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The Theory of Everything: Man on Wire director takes on the life of Stephen Hawking in new biopic

Having read A Brief History of Time somewhere over a year-long astronomical reading binge not too long ago along with watching Netflix’s streaming of Stephen Hawking’s television series Into the Universe, I became acquainted with the cosmologist and his black hole studies—who, by reading his work, you would never know was someone battling Lou Gehrig’s disease.

In James Marsh’s (Man on Wire) The Theory of Everything the other side of the scientist’s life is portrayed by Eddie Redmayne (a heartthrob among us all!) from the beginning turning points of his academic and professional career to the love at first sight story of him and Jane (Felicity Jones), though the film in its entirety focuses more on his private life than any sort of science—but the overall themes are always circling back to the scientific wit of Hawking.

Redmayne seemingly effortlessly blends perfectly into a young Hawking starting from where it all began, where he was nonchalantly is obtaining his PhD at the prestigious Oxford University among a small group of brilliant like-minded folk personally choosing “Time” as his subject.

And of course, smart young ladies know to go after these boys. “Scientists!” the girls exclaim, as they are on the prowl at some University shenanigan. Hawking ties eyes with a young Jane and the next thing you know the two are riding carousels in England like some sort of fairy tale couple, which makes the rest of the story so freaking sad (I was seriously sobbing 1/2 of the two hours and three minutes).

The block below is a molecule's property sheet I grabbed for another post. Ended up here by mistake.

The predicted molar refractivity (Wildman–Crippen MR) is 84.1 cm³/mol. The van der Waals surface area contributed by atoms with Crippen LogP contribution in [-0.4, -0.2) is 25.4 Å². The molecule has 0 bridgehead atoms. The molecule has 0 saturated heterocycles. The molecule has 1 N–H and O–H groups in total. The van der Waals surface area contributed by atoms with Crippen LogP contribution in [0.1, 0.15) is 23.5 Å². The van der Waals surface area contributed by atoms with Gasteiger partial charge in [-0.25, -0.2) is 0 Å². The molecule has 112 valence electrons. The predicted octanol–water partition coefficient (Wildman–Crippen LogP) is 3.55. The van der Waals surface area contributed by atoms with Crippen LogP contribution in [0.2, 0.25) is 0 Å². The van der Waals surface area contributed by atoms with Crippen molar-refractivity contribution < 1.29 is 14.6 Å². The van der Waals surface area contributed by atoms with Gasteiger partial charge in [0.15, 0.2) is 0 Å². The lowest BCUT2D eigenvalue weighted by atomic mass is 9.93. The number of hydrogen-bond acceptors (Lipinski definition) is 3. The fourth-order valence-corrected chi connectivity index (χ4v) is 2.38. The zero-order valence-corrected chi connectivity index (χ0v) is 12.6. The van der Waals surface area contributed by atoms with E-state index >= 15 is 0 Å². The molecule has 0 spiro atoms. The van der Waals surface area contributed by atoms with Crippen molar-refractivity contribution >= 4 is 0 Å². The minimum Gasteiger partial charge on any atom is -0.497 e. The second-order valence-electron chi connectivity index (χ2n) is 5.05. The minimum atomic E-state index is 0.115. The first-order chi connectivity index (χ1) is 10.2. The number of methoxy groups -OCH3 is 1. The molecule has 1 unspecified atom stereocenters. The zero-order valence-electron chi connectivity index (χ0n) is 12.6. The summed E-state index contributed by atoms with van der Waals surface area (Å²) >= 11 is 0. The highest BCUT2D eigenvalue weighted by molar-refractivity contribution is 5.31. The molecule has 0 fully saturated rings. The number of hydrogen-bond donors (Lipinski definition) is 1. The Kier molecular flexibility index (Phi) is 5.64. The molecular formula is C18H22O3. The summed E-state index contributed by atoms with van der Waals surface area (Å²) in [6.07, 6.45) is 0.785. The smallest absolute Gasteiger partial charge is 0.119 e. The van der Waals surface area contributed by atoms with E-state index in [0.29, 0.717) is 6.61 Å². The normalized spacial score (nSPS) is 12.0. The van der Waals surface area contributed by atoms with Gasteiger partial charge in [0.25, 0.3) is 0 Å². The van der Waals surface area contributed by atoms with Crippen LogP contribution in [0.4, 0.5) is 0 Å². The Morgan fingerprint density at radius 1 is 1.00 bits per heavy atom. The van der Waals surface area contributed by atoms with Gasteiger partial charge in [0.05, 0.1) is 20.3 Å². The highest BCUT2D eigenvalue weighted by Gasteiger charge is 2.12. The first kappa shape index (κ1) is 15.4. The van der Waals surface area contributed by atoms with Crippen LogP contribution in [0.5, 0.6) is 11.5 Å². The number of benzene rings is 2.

If you are unapologetic about crying in movie theaters and are OK with getting emo, you might want to bring with you a few tissues (OK, a whole entire box), for The Theory of Everything is an intense emotional ride seeing the gradual deterioration that comes with the inevitable effects of the gradual progression of Lou Gehrig’s through Stephen Hawking’s incredible story.

For a person who was given only two years to live at one point upon his initial diagnosis, Hawking—still alive and working and working—it goes to show that though there are miracles in this life, particularly those who have extraordinary minds meant to change the world.

The Theory of Everything is, well, it’s everything. Go see it.

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Kaitlin Duffy is a writer from Cleveland. When she's not blogging or pondering the great complexities of the world and outer space, she is finding rare vinyl steals, visiting new places, laughing often, Instagramming everything in sight, watching movies, or working on her first feature Port de Cleve.